Signing off for today - Falcon

Wednesday, July 8, 2009

Wednesday, July 8, 2009 (DT 25867)

This puzzle was originally published Wednesday, March 4, 2009 in The Daily Telegraph

Introduction

Although some of the wordplay left me scratching my head, I found this puzzle to be a bit easier than other recent puzzles and finished it fairly quickly (by my standards). At first, I was surprised to see Big Dave suggest it was "a slightly tricky puzzle". On second thought, he is probably correct - I seem to trip up on the obvious clues and thrive on the trickier ones.

Snookered

I appear to have fallen into a trap in my blog on Monday's puzzle, when I wrote about the term "in-off" as applied in billiards. All the dictionary references that I found to the term unfortunately related to snooker. As Big Dave has pointed out in his comment in response to my blog, the term has a different meaning in the two games.

In its entry on cue sports, Wikepedia says "Snooker, which while technically a pocket billiards game, is generally classified separately based on its historic divergence from other games, as well as a separate culture and terminology [emphasis mine] that characterize its play."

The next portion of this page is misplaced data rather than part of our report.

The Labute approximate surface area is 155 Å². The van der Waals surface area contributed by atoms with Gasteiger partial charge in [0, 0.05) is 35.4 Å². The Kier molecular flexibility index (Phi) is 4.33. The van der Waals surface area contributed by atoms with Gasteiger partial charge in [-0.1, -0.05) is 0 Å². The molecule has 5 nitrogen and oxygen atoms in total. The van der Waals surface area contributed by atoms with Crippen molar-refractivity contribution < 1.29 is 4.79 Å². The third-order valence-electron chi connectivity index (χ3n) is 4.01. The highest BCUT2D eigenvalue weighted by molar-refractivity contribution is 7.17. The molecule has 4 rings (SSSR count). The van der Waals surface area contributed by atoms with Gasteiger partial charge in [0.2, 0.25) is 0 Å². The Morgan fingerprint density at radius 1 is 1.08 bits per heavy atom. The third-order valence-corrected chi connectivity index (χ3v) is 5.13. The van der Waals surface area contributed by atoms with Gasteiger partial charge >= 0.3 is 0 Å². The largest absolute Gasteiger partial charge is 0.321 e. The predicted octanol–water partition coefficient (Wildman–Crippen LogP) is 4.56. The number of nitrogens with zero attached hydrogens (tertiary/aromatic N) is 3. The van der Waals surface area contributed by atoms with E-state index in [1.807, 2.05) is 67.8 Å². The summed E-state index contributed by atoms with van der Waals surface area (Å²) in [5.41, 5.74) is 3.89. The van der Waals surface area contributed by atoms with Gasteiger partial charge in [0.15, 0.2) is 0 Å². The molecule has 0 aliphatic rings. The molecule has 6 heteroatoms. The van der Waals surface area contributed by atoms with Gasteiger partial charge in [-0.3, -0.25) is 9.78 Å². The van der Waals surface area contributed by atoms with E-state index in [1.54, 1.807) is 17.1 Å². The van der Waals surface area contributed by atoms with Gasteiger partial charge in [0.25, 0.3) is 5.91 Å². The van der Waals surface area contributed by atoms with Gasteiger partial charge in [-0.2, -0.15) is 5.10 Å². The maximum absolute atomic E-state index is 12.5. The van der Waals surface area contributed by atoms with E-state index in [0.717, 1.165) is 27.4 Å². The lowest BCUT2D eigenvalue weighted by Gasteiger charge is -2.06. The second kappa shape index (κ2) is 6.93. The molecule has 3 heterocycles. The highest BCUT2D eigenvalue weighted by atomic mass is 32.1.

I must say that my experience with cue sports is rather limited, consisting of shooting a bit of pool on rather infrequent occasions. I see from Wikipedia that I was actually playing eight-ball (or some variant thereof). I usually relied on my opponent to know the rules, as I was never able to keep them straight. I eventually discovered that my confusion was largely due to the fact that in "bar pool" there are so many local variations on the rules that there are virtually no set rules.